It’s always the go-to sign to show a woman is pregnant in movies. She’s sick, can’t stop throwing up, and wonders why she feels this way when she didn’t even drink the night before. Then it hits her — it’s morning sickness, and she’s pregnant.
While not every woman experiences morning sickness in real life (don’t brag if you didn’t), if you’re thinking about getting pregnant, want to be pregnant, or could potentially be pregnant right now, it’s a part you want to know about. You especially want to know: When does morning sickness start? Is it constant? How bad does it get? Not every part about being pregnant is rainbows and butterflies, so here’s some help about the part of growing a baby that makes you sick to your stomach.
When it starts during pregnancy
The reason shows and movies use morning sickness as a pregnancy clue is that, yes, it does hit you at the beginning. The majority of pregnant women (around 70%) feel queasy starting around the sixth week of growing that baby bean. While morning sickness starts early on, it could potentially last all the way through the fourth month. That is a lot of time feeling like you want to throw up, but worth it when you look into those gorgeous eyes you birthed.
When it hits you during the day
It may be called morning sickness, but that doesn’t mean it only gets you in the morning. You could be halfway through your day and think, yes, OK, we got through things, only to smell something in the afternoon or evening that sends you to the toilet.
When it’s the worst
You may start to get that sick feeling between weeks 6 and 8, but it will be the worst between weeks 8 and 10. The upswing in feeling sick during those weeks is because your body starts producing the hormone human chorionic gonadotropin (hCG) that tells the body to stop menstruating and to start thickening the uterine lining. A woman’s hCG levels are at their highest those weeks, and that’s when a handy, dandy bucket might be a pregnant woman’s best friend.
There are some myths you may have heard about morning sickness, so let’s clear the air.
Myth #1 – Every woman experiences morning sickness
No, this isn’t true. Some women are the blessed, and those chosen ones and don’t have to worry about turning every bin into a puke bucket.
Myth #2 – Morning sickness will hit you only in the morning
As mentioned earlier, morning sickness could happen morning, noon, and night. You have that to look forward to.
Myth #3 – Don’t eat in the morning
This is the worst advice. Opting for smaller, lighter meals is the way to go, but don’t skip meals while pregnant.
Myth #4 – Puking or feeling queasy are the only morning sickness symptoms
There’s more. Feeling light-headed, dizzy, finding your mouth over-producing saliva, or suddenly having motion sickness are all other ways pregnant women experience morning sickness. It’s the gift that keeps on giving.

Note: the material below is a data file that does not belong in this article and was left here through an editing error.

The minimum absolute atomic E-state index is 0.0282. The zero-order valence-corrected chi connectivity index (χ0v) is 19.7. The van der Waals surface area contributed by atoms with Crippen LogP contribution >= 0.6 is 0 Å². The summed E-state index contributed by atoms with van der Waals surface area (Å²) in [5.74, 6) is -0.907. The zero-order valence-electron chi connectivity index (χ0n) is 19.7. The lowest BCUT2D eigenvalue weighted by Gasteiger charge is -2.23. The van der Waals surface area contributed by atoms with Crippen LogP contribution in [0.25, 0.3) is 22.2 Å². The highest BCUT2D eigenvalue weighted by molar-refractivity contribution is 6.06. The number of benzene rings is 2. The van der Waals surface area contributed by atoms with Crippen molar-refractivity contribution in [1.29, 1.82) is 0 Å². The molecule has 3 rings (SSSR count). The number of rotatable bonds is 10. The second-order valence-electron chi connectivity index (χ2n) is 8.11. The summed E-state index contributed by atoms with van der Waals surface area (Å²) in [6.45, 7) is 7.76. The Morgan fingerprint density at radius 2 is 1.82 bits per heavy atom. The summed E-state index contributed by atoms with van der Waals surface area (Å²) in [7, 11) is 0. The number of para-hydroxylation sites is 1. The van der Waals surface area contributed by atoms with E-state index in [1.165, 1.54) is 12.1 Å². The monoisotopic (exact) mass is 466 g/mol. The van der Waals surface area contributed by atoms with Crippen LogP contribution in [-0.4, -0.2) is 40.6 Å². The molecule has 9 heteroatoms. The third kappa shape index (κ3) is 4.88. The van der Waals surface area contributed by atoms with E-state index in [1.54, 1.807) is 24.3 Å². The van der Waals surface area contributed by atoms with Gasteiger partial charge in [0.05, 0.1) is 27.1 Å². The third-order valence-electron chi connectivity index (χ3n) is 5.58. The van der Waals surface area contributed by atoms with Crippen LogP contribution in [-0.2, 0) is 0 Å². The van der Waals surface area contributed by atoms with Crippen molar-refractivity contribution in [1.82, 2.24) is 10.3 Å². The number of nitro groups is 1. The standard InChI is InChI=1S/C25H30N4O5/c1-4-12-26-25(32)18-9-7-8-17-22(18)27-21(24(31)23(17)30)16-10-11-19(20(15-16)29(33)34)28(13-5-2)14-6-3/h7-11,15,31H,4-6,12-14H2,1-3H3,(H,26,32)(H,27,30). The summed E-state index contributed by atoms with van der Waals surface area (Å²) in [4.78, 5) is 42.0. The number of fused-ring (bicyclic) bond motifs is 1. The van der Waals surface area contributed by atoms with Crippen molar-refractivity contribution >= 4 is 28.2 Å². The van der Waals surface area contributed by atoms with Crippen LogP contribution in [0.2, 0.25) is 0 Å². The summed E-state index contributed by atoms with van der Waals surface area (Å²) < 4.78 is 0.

For most women, the ickiness ends between weeks 10 and 14, with some having to chew back the feeling up to weeks 16 through 20. The main thing you need to focus on if you experience morning sickness is how to stop yourself from getting triggered.
Know your smell and taste limits
It’s all about the scent the second it hits your nose. Not only do pregnant women have the sense of smell that would put a bloodhound to shame, but there is no rhyme or reason to what will send them running to the bathroom. Here are some tips:
- Scale it back to basic foods without heavy scents or aromas.
- Break meals up into smaller portions more often throughout the day.
- Pretend you’re having a sick day like when you were a kid — saltines and ginger ale, all the way.
- We know it’s hard to drink the recommended amount of water normally, but sip water all day long.
- Stay as cool as possible. Becoming overheated could trigger morning sickness.
- For some, the only way to keep the ick down is constantly popping sugar-free candies.
Get your rest
Seriously, get some rest. You won’t get any that first year, so sleep whenever you can. Rest, put your feet up, take a nap, and relax as much as possible to calm your body down and keep the morning sickness at bay.
If you don’t think your morning sickness is normal, it may not be
If you make it to around week 14 without morning sickness and then suddenly find yourself living in the bathroom, it could be fine, but you should talk with your doctor about it.
If you think your symptoms are way too intense, you could be among the extra-lucky 3% who have hyperemesis gravidarum. That is the condition where a pregnant person has excessive vomiting that causes weight loss and dehydration, which isn’t great normally, but less so when you are trying to grow a human. Make an appointment for your doctor to confirm the condition.
Pregnant women shouldn’t only wonder when morning sickness starts, specifically. Every woman is different, and oh boy, every pregnancy is different, so a good, well-rounded knowledge about morning sickness is needed. Morning sickness isn’t fun or glamorous, and finding a classy place to let it all out while running errands is a skill pregnant women will acquire. But at least you’ll know when it will get you and how to do your best to keep things settled. Let your pregnant glow shine — whether from the water weight or the morning sickness.
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